Libya: Civilian deaths from NATO airstrikes must be properly investigated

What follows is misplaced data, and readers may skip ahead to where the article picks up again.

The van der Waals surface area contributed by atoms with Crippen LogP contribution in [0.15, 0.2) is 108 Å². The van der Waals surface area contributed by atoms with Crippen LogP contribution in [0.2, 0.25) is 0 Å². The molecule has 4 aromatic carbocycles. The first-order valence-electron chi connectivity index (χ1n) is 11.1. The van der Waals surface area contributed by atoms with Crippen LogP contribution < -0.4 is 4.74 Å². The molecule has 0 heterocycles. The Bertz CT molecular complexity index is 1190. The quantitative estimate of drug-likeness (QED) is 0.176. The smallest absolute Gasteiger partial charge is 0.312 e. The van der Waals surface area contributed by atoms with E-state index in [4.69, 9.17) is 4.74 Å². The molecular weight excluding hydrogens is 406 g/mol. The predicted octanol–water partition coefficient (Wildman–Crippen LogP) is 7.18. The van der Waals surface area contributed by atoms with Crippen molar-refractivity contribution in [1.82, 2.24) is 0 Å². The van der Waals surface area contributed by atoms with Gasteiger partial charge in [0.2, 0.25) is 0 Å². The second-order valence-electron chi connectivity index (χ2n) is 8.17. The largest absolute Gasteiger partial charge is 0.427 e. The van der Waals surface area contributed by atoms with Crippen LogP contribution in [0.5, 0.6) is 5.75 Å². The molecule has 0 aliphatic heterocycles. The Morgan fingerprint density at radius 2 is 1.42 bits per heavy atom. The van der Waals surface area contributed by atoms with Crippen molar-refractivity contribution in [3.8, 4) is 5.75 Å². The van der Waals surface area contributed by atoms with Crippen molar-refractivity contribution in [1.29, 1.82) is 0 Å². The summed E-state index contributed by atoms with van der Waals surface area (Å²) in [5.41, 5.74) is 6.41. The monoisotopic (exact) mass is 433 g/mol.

NATO has so far failed to investigate the killing of scores of civilians in Libya in airstrikes carried out by its forces, Amnesty International said today in a new briefing paper released a year after the first strike sorties took place.Libya: The forgotten victims of NATO Strikes says that scores of Libyan civilians who were not involved in the fighting were killed and many more injured, most in their homes, as a result of NATO airstrikes. Amnesty International said that NATO has not conducted necessary investigations or even tried to establish contact with survivors and relatives of those killed.The organization said that adequate investigations must be carried out and full reparation provided to victims and their families."It is deeply disappointing that more than four months since the end of the military campaign, victims and relatives of those killed by NATO airstrikes remain in the dark about what happened and who was responsible" said Donatella Rovera, Senior Crisis Response Adviser at Amnesty International."NATO officials repeatedly stressed their commitment to protecting civilians. They cannot now brush aside the deaths of scores of civilians with some vague statement of regret without properly investigating these deadly incidents.”NATO appears to have made significant efforts to minimize the risk of causing civilian casualties, including by using precision guided munitions, and in some cases by issuing prior warnings to inhabitants of the areas targeted. But this does not absolve NATO from adequately investigating the strikes which killed and injured scores of civilians and from providing reparation to the victims and their families. Investigations must look into whether civilian casualties resulted from violations of international law and if so those responsible must be brought to justice. Amnesty International has documented 55 cases of named civilians, including 16 children and 14 women, killed in airstrikes in Tripoli, Zlitan, Majer, Sirte and Brega.Many of the deaths occurred as a result of airstrikes on private homes where Amnesty International and others have found no evidence to indicate that the homes had been used for military purposes at the time they were attacked.In the evening of 8 August 2011 two houses belonging to the Gafez and al-Ja’arud families were struck in Majer, west of Misratah. According to members of the family who survived the attack, 34 civilians, including eight children and eight women, were killed and several were injured in three separate strikes. The family said they had not been aware of the presence of any persons or of any activities near their homes which could explain the attacks.In its latest response to Amnesty International, on 13 March, NATO stated that it "deeply regrets any harm that may have been caused by those air strikes” but “has had no mandate to conduct any activities in Libya following OUP’s (Operation Unified Protector) termination on 31 October 2011” and that the “primary responsibility” for investigating rests with the Libyan authorities.“NATO’s response is tantamount to refusing to take responsibility for its actions. It leaves victims and their families feeling that they have been forgotten and that they have no recourse to justice,” said Donatella Rovera.Moreover, NATO did not take any steps to conduct investigations into reports of death and injury of civilians resulting from its strikes in areas which had come under the control of the new Libyan authorities (the National Transitional Council, NTC) prior to 31 October 2011 and which were thus safely accessible. All the survivors and relatives of those killed in NATO strikes interviewed by Amnesty International said that they had never been contacted either by NATO or by the Libyan NTC.NATO must ensure that prompt, independent, impartial and thorough investigations are conducted into any allegations of serious violations of international law by participants in Operation Unified Protector and that the findings be publicly disclosed. Wherever there is sufficient admissible evidence, suspects should be prosecuted.